Bone Broth / Stock
As I mentioned in the book, bone broth is the best thing I have done for my gut health. I have slept better, my toilet routine has been regular, my health has improved and my strength increased in the gym!
Recipes differ but this is my preference.
Ingredients for bone stock
3-4lbs beef/lamb bones, 1-2 fish heads (with bones if possible) or chicken carcass (plus feet if possible)
2 tablespoons of apple cider vinegar
1 medium onion
2-3 organic celery stalks or 1 large organic leek
2 small or 1 medium organic carrot
3 bay leaves (I use 5)
3 cloves of garlic chopped in half (I use 6)
1 teaspoon of peppercorns (I use 4)
Optional – fresh herbs for flavour
- If your organic bones are raw, cook on parchment/greaseproof paper in the oven at 180°C for 30 minutes, then place into a slow cooker.
- Add enough water to cover the bones and leave 1cm at the top of the pot.
- Add the vinegar and leave to sit for 30 minutes (this draws minerals out of the bones during cooking and helps break down collagen).
- Roughly chop the vegetables and add them to the pot with the garlic, peppercorns and bay leaves.
- For beef and lamb, cook on high for 4-5 hours. If you’re using a pot on the stove, bring to the boil first then simmer for 3-4 hours. For fish or chicken, cook for 3-3.5 hours on high on a slow cooker or 2-3 hours on a stove. As an option you can use fresh herbs during the last 10 minutes of cooking.
- Strain the stock into a large non-plastic bowl. Allow the stock to cool overnight with a cover on top. Or if you want to cool and refrigerate as soon as possible you can do this by putting your non-plastic bowl in the sink with cold water and ice. Then transfer to air-tight glass jars or bottles and refrigerate. I use Voss or Perrier glass water bottles.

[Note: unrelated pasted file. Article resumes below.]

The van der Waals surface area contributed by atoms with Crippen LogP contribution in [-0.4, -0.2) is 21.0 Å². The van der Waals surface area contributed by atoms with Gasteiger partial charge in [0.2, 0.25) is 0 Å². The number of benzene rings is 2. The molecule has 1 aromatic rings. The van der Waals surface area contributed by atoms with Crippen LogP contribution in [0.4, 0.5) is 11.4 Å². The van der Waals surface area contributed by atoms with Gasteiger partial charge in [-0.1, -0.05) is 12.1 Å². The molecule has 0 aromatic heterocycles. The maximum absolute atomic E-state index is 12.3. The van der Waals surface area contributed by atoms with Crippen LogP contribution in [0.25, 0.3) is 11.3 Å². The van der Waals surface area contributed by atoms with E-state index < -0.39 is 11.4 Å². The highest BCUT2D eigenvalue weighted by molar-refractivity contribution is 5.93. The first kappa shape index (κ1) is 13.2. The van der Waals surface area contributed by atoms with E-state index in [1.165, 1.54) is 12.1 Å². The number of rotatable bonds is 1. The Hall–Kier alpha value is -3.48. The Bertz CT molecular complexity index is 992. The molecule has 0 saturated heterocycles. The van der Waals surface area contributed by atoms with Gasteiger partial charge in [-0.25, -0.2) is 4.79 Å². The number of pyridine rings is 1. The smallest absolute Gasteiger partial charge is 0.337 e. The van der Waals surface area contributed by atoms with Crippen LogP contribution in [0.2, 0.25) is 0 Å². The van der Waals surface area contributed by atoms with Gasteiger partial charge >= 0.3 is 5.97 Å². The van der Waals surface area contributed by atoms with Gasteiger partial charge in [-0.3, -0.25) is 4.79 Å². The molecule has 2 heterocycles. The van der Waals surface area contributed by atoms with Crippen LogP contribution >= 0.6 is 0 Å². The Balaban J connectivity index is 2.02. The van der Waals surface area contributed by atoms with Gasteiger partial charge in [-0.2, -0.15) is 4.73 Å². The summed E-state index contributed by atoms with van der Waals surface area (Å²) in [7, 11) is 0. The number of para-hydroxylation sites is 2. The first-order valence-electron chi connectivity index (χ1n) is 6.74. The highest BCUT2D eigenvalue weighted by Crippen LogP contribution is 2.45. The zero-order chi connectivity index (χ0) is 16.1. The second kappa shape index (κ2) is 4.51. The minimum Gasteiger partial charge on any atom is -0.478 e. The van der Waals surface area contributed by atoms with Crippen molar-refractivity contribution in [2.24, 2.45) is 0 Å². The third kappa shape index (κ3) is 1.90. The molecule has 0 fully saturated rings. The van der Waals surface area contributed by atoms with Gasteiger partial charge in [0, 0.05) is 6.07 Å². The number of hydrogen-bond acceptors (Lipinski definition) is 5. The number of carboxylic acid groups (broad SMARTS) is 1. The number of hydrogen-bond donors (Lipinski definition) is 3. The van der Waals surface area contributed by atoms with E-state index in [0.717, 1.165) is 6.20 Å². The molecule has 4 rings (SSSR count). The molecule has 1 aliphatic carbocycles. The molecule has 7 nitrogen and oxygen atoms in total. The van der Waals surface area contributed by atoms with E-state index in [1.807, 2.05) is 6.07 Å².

- When it’s cold all the fat will have risen to the surface; scrape this off before you drink the broth, you can use the fat as an oil to cook food instead of throwing it away. You could use a sieve every time you drink it, like I do.
- When you’re ready to use it, warm the stock in a small pot over a low heat and bring to the boil. You can have it as a hot drink or use it as a base in a soup.
I recommend drinking one to two mugs (of the stock) a day until you feel you are ready to make the jump to bone broth. In that case, to make bone broth increase your cooking times for lamb and beef bones to 24-36 hours, for chicken bones to 18-20 hours and for fish 12-16 hours. The consistency of cold bone broth will seem like jelly whereas the bone stock is more of a liquid.
To get the most out of your bones, after you have made a batch of stock or broth put the bones back in your slow cooker with a fresh round of water, apple cider vinegar, vegetables and herbs and cook again. You can freeze stock/broth which will keep for a month. I use BPA free (toxin free) ice cube trays. Otherwise, stock/broth will keep refrigerated for up to a week.
Initially you may want to try using meat on the bones (cook in the oven first) for the first week or two then use just bones for the stock. For those with sensitive stomachs I would suggest using stock for at least 2 months before trying broth. The longer you cook the bones the more gelatin and glutamates are released so if you decide to try broth first and you experience a reaction like constipation, diarrhoea, headaches or nausea, the broth is probably too harsh for your stomach. In that case stock is for you; it’s a gentler way of sealing and healing your gut.
Jumping from stock to broth is individual and you could experience ‘die off’ reactions like nausea, skin irritations, diarrhoea or rashes at first. I would suggest adhering to the stock until any reaction dies down. If you need stock in the first place it’s usually a sign of how sensitive your gut is and how much it needs to heal so I would advise drinking the stock for at least 2 months before trying broth. If you get a reaction go back to the stock for another month and then try again.
Ideally you want to use organic bones – you can buy meat joints at your local supermarket, cook them and strip the meat off them to use the bones or you can cook the meat and use the whole joints for the stock. When you are ready to use just bones it may be easier to get these from your local butcher or you can buy organic bones from an online farm – I use Coombefarmorganic.co.uk. They provide an extremely efficient service to deliver their bones with all sorts of organic meat and fish bones. Once delivered you can put the bones straight in the freezer and take them out to defrost whenever you need them.
Good luck and happy gut healing!